Nothing gets me more excited than finding creatives in unusual places using their creative imagination in innovative ways. Particularly if it’s in a silly way that makes us busy Type A’s stop, take notice and breakout in childlike giggles! On … Continue reading →
It’s been a long while since I’ve posted anything on here. Lots of things have happened this Fall and boy has it been a wild ride! Unfortunately, due to the effects of Hurricane Sandy I have been a little preocuppied helping out with recovery efforts. I hope to be back into the groove of things shortly and share some of the stories of the creative people, art, and wonders of my city, New York and the rest of the World.
Our Iconic TV series (which we'd like to thank everyone for visiting/commenting on etc.) left us with a feeling that we still have more to do with this idea and today we present what we actually did. Instead of TV series this time we coded a famous painter through three icons. We realize this might not be so exciting for people who are not into art history but for us this was challenging in a good way and satisfying.
If you’ve ever looked up close at a digital photograph, computer screen or any other display device I’m sure you’ve noticed the tiny colored dots or squares that come together to make up a picture. Those dots or squares are called Pixels; the smallest picture elements that are often placed on a two dimensional grid. For years many artists have implemented this method of creating images to create their own interpretations of images. Some with literal translations of dots and squares of paint or ink on canvases or paper yet others have used more curious and inventive items in place of the pixels. One such artist is Christian Faur.
Christian Faur developed a technique in which he painstakingly places crayons into frames to reproduce the effect of pixels in a photograph. Each piece is composed of hundreds of crayons of different colors to match the values of the colors in the original photos. The end results are texturally intriguing abstract pieces of artwork when looked at up close and beautifully precise photographic images when looked at from a far.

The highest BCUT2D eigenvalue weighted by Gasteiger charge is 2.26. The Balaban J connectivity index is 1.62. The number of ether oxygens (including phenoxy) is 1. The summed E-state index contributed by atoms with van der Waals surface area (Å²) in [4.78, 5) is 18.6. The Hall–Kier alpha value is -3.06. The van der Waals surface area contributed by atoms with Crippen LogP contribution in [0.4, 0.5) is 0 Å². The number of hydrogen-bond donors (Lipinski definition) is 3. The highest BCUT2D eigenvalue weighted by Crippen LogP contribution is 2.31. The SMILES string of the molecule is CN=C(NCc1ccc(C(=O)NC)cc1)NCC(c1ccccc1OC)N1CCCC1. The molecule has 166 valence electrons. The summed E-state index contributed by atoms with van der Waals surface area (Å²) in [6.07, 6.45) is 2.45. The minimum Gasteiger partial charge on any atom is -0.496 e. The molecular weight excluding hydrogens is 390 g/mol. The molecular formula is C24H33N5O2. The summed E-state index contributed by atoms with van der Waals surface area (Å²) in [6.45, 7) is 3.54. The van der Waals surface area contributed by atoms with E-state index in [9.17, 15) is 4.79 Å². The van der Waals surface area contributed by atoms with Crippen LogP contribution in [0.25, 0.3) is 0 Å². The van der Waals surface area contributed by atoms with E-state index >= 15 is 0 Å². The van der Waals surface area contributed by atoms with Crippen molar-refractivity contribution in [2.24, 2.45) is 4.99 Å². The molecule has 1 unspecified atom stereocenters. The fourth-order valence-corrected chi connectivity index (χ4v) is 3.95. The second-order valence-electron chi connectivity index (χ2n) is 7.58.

Faur’s inspiration for this body of work comes from his childhood love of crayons. He goes on to explain in his own words;
“My earliest memories of making art involve the use of wax crayons. I can still remember the pleasure of opening a new box of crayons: the distinct smell of the wax, the beautifully colored tips, everything still perfect and unused. Using the first crayon from a new box always gave me a slight pain. Through a novel technique that I have developed, I again find myself working with the familiar form of the crayon.
Because of the three-dimensional nature of the crayons, the individual surface images appear to change form as one moves about the gallery space. The images completely disappear when viewed from close up, allowing one to read the horizontally sequenced crayon text and to take in the beautifully colored crayon tips — all the while being reminded of that first box of crayons.”
You can view more of his amazing work on his website.
If you haven’t had a chance to go to the Brooklyn Museum to see the “Keith Haring: 1978–1982” exhibit I strongly suggest that you drop all your plans this weekend and go!
This exhibit is the first large-scale exhibit that explore Haring’s early career. Starting from his arrival in NYC, his experimentation with videos as a student at SVA, his notebooks and journals that show his fascination with Semiotics, the opening of his studio and the life altering relationships he made with other iconic artists, to his work as a Street Artist wheat pasting his photocopied collages and famous subway chalk drawings. The exhibition includes a number of very early works never before seen in public: seven video pieces including Painting Myself into a Corner (his first video piece) and Tribute to Gloria Vanderbilt; collages created from cut-up fragments of his own writing, sketchbooks, journals, exhibition flyers, posters, subway drawings and documentary photographs. A total of 155 works on paper and over150 archival objects.
I have to say, despite seeing Haring’s works first-hand in the streets of NYC as a kid in the late 80’s, this exhibit was really eye opening. What I found particularly fascinating were Haring’s journals. Seeing a glimpse of his creative process, word play and his deep understanding of Positive/Negative Space was a real treat. His word puzzles are nothing short of fascinating. You can literally spend hours trying to decipher and analyze them.
However, a word of caution to parents. The exhibit does have some drawings that some adults may not find suitable for children. If you’re not too familiar with Keith Haring’s work and plan on going to the exhibit with children in tow, my suggestion is that you first look at some of Haring’s work online before making that decision. I wouldn’t want you to run into the same issue we had with my friends little dimpled monkey who asked, “Um, Why is that guys thingy on that dogs butt?! That’s gross!” So…Yeah!
The “Keith Haring:1978–1982” exhibit will be at the Brooklyn Museum through July 8, 2012